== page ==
Ultra-Processed Food Consumption, Linked to Type 2 Diabetes Risk

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By : dLife Editors

Next time you go for a packaged snack, keep in mind that a new study from France suggests people who consume foods that are “ultra” processed face an increased risk in developing Type 2 diabetes.

Processed foods have long been linked to an increased risk of a wide variety of health problems, and the study does not come to a shock, but it does offer new evidence to support the fact that processed foods should be avoided by people who are prone to access weight gain.

In the study, the associations between the consumption of ultra-processed foods and the risk of Type 2 diabetes were explored among a large group of participants in a web-based study cohort in France.

Ultra-processed foods generally contain food additives and have longer shelf-lives because of preservatives. This observational study didn’t focus on a particular food category or additive.

The researchers found those who ate the most ultra-processed foods, 166 in every 100,000 developed diabetes, compared with 116 out of every 100,000 people who ate the smallest amounts of these foods.

As to why ultra-processed food consumption was associated with increased Type 2 diabetes risk, the authors provided several explanations:

One, ultra-processed foods usually have lower nutritional quality because they are richer in sodium, fat, sugar, and poorer in fiber and often have a higher glycemic index. Several of these factors are associated with Type 2 diabetes.

Also, many ultra-processed foods such as processed meat, and sugary sweetened beverages are recognized as Type 2 diabetes risk factors.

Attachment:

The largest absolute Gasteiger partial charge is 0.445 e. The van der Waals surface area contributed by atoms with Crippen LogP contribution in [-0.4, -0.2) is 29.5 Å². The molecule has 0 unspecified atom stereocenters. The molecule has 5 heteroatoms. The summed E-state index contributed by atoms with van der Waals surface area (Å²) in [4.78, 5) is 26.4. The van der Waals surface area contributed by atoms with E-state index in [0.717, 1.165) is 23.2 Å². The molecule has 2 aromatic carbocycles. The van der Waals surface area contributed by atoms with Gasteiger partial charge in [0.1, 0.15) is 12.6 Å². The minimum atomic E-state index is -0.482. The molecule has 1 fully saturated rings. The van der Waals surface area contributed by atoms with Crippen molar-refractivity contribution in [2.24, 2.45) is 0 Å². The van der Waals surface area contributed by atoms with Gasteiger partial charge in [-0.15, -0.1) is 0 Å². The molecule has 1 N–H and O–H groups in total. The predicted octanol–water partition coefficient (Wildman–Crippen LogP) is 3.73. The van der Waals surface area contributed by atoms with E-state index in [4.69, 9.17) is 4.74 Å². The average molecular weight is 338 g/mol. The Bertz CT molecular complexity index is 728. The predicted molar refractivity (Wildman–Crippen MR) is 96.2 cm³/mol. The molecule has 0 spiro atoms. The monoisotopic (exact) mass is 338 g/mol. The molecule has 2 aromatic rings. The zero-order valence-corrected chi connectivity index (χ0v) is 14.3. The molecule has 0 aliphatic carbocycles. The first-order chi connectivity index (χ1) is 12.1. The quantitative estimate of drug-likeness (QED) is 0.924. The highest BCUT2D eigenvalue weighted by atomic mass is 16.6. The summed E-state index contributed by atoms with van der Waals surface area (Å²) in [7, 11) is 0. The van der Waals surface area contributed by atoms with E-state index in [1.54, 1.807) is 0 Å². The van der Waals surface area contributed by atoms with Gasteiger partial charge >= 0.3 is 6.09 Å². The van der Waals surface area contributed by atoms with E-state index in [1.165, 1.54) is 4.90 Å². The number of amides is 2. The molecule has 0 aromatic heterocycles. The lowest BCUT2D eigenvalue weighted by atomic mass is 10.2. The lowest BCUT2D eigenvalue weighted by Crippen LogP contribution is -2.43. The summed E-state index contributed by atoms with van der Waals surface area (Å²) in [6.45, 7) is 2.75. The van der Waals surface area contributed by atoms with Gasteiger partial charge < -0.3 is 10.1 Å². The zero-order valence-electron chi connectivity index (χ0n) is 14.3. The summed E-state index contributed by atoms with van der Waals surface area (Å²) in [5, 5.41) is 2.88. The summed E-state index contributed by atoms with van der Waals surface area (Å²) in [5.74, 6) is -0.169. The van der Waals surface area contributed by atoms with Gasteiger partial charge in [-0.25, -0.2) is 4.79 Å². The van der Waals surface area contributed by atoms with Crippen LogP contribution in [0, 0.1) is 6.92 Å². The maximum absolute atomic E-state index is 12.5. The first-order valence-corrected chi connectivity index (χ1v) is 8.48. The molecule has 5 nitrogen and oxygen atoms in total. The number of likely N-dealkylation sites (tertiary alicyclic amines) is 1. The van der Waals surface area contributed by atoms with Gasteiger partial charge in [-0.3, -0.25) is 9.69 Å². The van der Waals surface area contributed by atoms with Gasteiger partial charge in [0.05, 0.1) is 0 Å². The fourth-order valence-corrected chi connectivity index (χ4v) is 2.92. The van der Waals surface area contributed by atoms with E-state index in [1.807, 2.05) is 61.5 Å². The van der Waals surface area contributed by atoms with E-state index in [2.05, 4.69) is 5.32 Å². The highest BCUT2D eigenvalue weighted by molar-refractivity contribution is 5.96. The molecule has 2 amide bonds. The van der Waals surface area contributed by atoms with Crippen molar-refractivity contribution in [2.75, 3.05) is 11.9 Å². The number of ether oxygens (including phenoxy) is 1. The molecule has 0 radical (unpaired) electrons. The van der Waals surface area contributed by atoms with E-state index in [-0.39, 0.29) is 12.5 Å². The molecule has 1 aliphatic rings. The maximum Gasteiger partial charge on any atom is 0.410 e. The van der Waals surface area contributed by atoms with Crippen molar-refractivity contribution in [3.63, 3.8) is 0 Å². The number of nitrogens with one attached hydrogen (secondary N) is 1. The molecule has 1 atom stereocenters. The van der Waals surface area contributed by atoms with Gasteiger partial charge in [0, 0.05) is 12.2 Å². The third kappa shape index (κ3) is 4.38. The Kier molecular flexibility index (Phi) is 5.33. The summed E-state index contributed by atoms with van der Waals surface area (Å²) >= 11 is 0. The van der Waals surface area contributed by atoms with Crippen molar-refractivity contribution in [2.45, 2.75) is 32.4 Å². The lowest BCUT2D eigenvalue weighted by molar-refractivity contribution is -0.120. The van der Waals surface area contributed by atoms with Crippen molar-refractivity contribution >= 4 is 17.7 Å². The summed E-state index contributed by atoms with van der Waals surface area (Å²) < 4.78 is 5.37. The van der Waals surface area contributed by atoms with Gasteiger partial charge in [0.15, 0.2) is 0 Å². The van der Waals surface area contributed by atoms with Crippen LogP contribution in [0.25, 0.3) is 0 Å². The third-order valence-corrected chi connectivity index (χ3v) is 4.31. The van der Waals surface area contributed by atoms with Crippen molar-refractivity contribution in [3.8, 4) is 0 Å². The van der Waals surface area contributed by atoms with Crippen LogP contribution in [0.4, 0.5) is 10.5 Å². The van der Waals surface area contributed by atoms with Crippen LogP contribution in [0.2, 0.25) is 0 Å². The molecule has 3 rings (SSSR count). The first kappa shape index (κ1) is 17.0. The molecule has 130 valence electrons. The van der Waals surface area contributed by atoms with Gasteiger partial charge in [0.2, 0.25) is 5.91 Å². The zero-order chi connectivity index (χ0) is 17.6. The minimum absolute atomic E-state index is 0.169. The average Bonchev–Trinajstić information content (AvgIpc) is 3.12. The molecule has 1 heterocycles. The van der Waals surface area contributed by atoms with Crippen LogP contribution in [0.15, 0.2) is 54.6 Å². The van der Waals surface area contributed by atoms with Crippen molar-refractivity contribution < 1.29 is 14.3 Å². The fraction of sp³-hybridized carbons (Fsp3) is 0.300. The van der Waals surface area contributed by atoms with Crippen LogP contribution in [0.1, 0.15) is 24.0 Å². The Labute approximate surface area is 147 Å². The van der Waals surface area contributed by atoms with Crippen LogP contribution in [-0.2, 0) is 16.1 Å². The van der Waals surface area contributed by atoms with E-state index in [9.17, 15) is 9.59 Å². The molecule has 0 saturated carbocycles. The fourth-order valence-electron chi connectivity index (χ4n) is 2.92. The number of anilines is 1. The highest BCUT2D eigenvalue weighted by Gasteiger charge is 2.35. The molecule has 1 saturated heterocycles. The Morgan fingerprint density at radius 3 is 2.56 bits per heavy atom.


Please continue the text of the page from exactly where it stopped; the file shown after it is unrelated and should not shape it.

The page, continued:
Moreover, the researchers noted that high consumers of ultra-processed had lower consumption of whole grains, fruits, and vegetables, which are recommended in the prevention of Type 2 diabetes.

The authors note that this was a large observational prospective study, and the results need to be confirmed in other populations and settings.

Still, the researchers note they provide evidence to support efforts by public health authorities to recommend limiting Ultra-processed food consumption.

The authors note that people looking to lower their risk of diabetes should limit their intake of red and processed meats and sodas and other sugary drinks.

To figure out if a product has ultra-processed ingredients, all you have to do is look at the list of ingredients. If there’s a very long ingredient with chemical-sounding names, there’s a good chance of ultra-processed food.


  1. JAMA. (2019, December 16). Exploring associations between ultra-processed food consumption, type 2 diabetes. EurekAlert! Retrieved December 17, 2019, from https://www.eurekalert.org/pub_releases/2019-12/jn-eab121219.php